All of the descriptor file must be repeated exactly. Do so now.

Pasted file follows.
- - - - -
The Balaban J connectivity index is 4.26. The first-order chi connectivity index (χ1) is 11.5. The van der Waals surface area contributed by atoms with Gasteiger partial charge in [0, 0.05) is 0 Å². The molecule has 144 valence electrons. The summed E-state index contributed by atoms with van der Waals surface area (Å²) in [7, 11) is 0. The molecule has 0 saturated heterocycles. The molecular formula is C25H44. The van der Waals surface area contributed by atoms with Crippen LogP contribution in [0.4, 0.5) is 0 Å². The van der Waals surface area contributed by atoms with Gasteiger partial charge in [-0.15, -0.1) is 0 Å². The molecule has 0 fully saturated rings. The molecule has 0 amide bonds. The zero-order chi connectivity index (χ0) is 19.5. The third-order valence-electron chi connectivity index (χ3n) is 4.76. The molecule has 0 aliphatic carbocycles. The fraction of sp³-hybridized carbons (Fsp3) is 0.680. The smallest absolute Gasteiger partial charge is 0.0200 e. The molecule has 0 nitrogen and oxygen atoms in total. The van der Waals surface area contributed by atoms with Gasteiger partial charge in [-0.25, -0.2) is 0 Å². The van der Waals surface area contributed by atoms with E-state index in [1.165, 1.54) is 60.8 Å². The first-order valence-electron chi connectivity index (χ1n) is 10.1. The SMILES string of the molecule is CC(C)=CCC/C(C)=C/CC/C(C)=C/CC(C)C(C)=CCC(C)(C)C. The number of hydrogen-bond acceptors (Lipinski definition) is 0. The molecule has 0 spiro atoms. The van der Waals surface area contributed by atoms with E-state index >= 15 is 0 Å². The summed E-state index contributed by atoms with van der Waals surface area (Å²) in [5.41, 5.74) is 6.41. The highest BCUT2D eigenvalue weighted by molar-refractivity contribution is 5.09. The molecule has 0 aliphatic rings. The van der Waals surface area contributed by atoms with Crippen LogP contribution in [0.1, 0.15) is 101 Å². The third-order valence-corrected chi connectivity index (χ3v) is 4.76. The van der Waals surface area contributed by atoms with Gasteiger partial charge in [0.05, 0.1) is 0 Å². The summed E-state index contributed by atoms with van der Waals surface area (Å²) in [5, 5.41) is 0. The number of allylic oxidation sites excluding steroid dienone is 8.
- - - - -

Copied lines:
The Balaban J connectivity index is 4.26. The first-order chi connectivity index (χ1) is 11.5. The van der Waals surface area contributed by atoms with Gasteiger partial charge in [0, 0.05) is 0 Å². The molecule has 144 valence electrons. The summed E-state index contributed by atoms with van der Waals surface area (Å²) in [7, 11) is 0. The molecule has 0 saturated heterocycles. The molecular formula is C25H44. The van der Waals surface area contributed by atoms with Crippen LogP contribution in [0.4, 0.5) is 0 Å². The van der Waals surface area contributed by atoms with Gasteiger partial charge in [-0.15, -0.1) is 0 Å². The molecule has 0 fully saturated rings. The molecule has 0 amide bonds. The zero-order chi connectivity index (χ0) is 19.5. The third-order valence-electron chi connectivity index (χ3n) is 4.76. The molecule has 0 aliphatic carbocycles. The fraction of sp³-hybridized carbons (Fsp3) is 0.680. The smallest absolute Gasteiger partial charge is 0.0200 e. The molecule has 0 nitrogen and oxygen atoms in total. The van der Waals surface area contributed by atoms with Gasteiger partial charge in [-0.25, -0.2) is 0 Å². The van der Waals surface area contributed by atoms with E-state index in [1.165, 1.54) is 60.8 Å². The first-order valence-electron chi connectivity index (χ1n) is 10.1. The SMILES string of the molecule is CC(C)=CCC/C(C)=C/CC/C(C)=C/CC(C)C(C)=CCC(C)(C)C. The number of hydrogen-bond acceptors (Lipinski definition) is 0. The molecule has 0 spiro atoms. The van der Waals surface area contributed by atoms with E-state index >= 15 is 0 Å². The summed E-state index contributed by atoms with van der Waals surface area (Å²) in [5.41, 5.74) is 6.41. The highest BCUT2D eigenvalue weighted by molar-refractivity contribution is 5.09. The molecule has 0 aliphatic rings. The van der Waals surface area contributed by atoms with Crippen LogP contribution in [0.1, 0.15) is 101 Å². The third-order valence-corrected chi connectivity index (χ3v) is 4.76. The van der Waals surface area contributed by atoms with Gasteiger partial charge in [0.05, 0.1) is 0 Å². The summed E-state index contributed by atoms with van der Waals surface area (Å²) in [5, 5.41) is 0. The number of allylic oxidation sites excluding steroid dienone is 8.